The importance of picking up reading skills early is indisputable, but apart from plying our kids with lots of books, what can parents do at home? An expert from the British Council offers some suggestions.
Children are like sponges, absorbing every single thing they encounter. This means that every single day, starting in infancy, they are learning about sounds and letters, gradually becoming aware of books and words in print. With the right environment, by the time they are preschoolers, they will not just be equipped with the foundational skills needed to do well in school, but should also have acquired a lifelong love for reading.
And no, we can’t just leave it to their kindergarten teachers. So what can parents do at home? For starters, if you and your spouse aren’t already readers, then it’s time to well, start.
“Parents should provide an example of the importance of reading through being active readers themselves. If we are unable to show that we enjoy the experience of reading, many children will view the process in a similar light,” explains Mr Matthew Scott, Head of Pre-school Courses at the British Council.
He goes on to say, “If a child forms a negative response to something, it is very difficult to persuade them to engage with it and therefore it is vital that we find ways to instil a love of reading in our children.” Parents, you know this acutely – if your child ‘hates’ veggies, for example, how difficult is it to get them to even try anything green and leafy? The same principle applies to reading.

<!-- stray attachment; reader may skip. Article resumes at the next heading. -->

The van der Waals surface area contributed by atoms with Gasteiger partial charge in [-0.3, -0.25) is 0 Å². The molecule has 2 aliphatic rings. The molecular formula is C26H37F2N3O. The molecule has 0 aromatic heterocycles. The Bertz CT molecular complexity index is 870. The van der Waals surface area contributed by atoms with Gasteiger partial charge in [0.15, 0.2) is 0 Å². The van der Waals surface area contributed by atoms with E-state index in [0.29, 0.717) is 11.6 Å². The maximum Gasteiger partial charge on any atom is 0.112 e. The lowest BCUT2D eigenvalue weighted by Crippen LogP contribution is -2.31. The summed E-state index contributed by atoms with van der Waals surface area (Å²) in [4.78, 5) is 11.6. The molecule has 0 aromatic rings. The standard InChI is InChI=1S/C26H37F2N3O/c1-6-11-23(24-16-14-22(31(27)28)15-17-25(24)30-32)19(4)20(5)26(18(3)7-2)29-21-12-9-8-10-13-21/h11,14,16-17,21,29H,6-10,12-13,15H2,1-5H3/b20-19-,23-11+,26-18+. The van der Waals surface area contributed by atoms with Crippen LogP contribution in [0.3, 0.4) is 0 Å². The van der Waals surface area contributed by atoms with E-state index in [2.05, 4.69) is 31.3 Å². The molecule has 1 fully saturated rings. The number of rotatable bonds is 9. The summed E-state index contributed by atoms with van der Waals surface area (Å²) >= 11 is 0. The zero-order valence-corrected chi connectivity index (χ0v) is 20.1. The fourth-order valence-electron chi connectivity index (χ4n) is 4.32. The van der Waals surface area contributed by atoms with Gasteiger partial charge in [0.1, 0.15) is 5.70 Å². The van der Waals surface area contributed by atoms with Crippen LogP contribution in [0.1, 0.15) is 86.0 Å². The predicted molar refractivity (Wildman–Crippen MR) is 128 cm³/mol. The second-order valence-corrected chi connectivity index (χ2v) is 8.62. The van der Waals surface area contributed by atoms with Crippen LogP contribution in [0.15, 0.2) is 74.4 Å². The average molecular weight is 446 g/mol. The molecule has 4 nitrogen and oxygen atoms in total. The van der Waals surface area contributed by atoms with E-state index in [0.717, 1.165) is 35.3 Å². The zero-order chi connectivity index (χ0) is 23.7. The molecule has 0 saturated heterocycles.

What if daddy and mummy are already bookworms? That’s great! Your child is probably already growing up in a book-friendly setting.
“The home should be a place of enquiry where books of different sizes, types and topics can be found everywhere and are readily available. By providing choices, the child will be able to find topics that interest them,” advises Mr Scott. “This environment will also encourage children to reach into areas that will expand their vocabulary and develop their understanding of the wider world.”
Credit: The British Council, Singapore
To help your child build his reading skills and gear up for the exciting world of books, here are nine fun activities you can do at home together:
1. Phonics Pelmanism
Write or print a selection of words on cards, then cut each word into two – separating syllables is a good place to start. Your child must then match the halves together to form words. This is reading on a simple word level, but can be stretched to cut up sentences once he is comfortable with reading single words. This fun activity will help your child to recognise spelling patterns and collocations. (‘Pelmanism’ refers to a memory-training game using a system of matching cards.)
2. Picture Dictionary
Get your child to help pick out a notebook, and use it to create his own dictionary. After every reading session, ask him to write down any unfamiliar words and draw pictures next to the words. The words can be organised in alphabetical order or by phonemes. This is a useful aid for preschool and Primary One learners, a visually stimulating way of helping them build reading skills and vocabulary awareness.
(See also: Reading with Your Child)
3. Predicting Content
For preschoolers, it’s important to set time aside to read to and with your child. One simple task to keep him interested in the story and develop his reading skills is asking him to predict what will happen on the next page. This way, your child is able to visualise some of the content and begins to acquire some basic inferring skills. Remember, there is no ‘wrong’ answer – encouraging imagination is important too!